Why Apple's "Night Shift" Is Good for You

Night Shift ramps up the yellows, oranges, and reds on your iPhone or iPad's screen.

On Monday, along with showing off its new iPhone SE, 9.7-inch iPad Pro, and “spaceship,” Apple released an update to iOS 9: iOS 9.3.

This update includes one particularly utilitarian feature, dubbed “Night Shift,” that’s only meant to help you sleep. Scores of scientists and researchers think themselves to have proven that blue light — as in, literally, blue light — makes you more prone to sleeplessness; Night Shift limits the amount of blue light that your Apple device emits. Devices, such as laptops and smartphones, emit a bunch of the stuff. So, when you’re scrolling through the Instagram or Twitter posts you might’ve missed during your busy, exhausting day before rolling over and going to bed, you’re asking for trouble: The more you vacuously stare into your device’s microcosm, the less likely you are to simply, peacefully drift off to sleep. And then the following day, on fewer hours of sleep, you’re going to miss even more Instagram and Twitter posts. (The horror.)

Specifically, blue light is thought to affect a photoreceptor called melanopsin in your eyes. When melanopsin — which was only discovered around the turn of the century — encounters blue light, it essentially shouts “daytime! awake!” at your brain. In scientific language: melanopsin communicates with the suprachiasmatic nucleus in your brain, an area responsible for regulating your internal clock and sleep patterns. Many studies, then, tout the negative effects of staring into screens after sunset.

Night Shift ramps up the yellows, oranges, and reds on your iPhone or iPad’s screen. Here’s Apple:

Many studies have shown that exposure to bright blue light in the evening can affect your circadian rhythms and make it harder to fall asleep. Night Shift uses your iOS device’s clock and geolocation to determine when it’s sunset in your location, then it automatically shifts the colors in your display to the warmer end of the spectrum. In the morning, it returns the display to its regular settings. Pleasant dreams.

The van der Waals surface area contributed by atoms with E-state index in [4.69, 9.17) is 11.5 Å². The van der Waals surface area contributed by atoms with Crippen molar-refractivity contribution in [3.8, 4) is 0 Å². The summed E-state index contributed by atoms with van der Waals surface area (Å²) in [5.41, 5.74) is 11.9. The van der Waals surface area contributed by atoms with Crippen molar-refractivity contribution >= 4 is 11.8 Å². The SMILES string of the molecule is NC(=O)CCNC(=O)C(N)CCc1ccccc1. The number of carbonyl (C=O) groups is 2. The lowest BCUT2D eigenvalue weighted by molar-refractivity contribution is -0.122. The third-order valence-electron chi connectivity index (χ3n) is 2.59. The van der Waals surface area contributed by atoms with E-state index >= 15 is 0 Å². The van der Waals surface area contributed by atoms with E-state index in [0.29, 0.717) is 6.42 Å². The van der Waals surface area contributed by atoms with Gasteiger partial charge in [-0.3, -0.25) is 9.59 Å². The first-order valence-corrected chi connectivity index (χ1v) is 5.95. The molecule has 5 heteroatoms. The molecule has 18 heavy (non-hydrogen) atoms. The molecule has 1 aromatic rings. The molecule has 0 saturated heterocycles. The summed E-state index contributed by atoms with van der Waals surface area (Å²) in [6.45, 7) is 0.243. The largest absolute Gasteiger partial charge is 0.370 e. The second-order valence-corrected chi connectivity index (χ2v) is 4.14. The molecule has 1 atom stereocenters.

The effect is like a warming filter, like reading by candlelight or perhaps even a warm fire with a glass of quality scotch. A bit like the following image (though the effect was artificially rendered, here, as screenshots bypass the effect):

Apple doesn’t seem to be especially confident in these many studies, or at least is wary of making any strong claims. It only goes so far as to say that Night Shift “shifts the colors in your display to the warmer end of the spectrum and may even help you get a better night’s sleep.”

Personal, empirical testing suggests that bedtime iPhoning is still painful on the eyes, which is about as much science as I need to tell me that I’m hurting my chances of falling asleep. Regardless, the warmed screen is less aesthetically oppressive after dark, and that, we can all agree, is just fine.

Here’s the brief how-to:

  • In Settings, on your iPhone (5s or later), iPad (Pro, Air or later, and mini 2 or later), or iPod Touch (6th generation or later) go into Display & Brightness.
  • Click Night Shift.
  • Turn on “Scheduled”, and choose whether you want an automatic, location-based, sunset-to-sunrise Shift, or a custom schedule from x hour to y hour.
  • Set the color temperature to More or Less Warm.

You can also quickly toggle the effect on and off in your Control Center, as shown below (bottom-center):

This software has long been available on Macs, just not via Apple — via f.lux. The f.lux app does the same thing, but with a bit more in terms of customization, and has been doing it since 2009. It’s got a patent pending, so perhaps that’s why we haven’t yet seen Night Shift on our Macs. But — in the interim, and if you care about your eyes’ comfort — do yourself a favor and go install that software.

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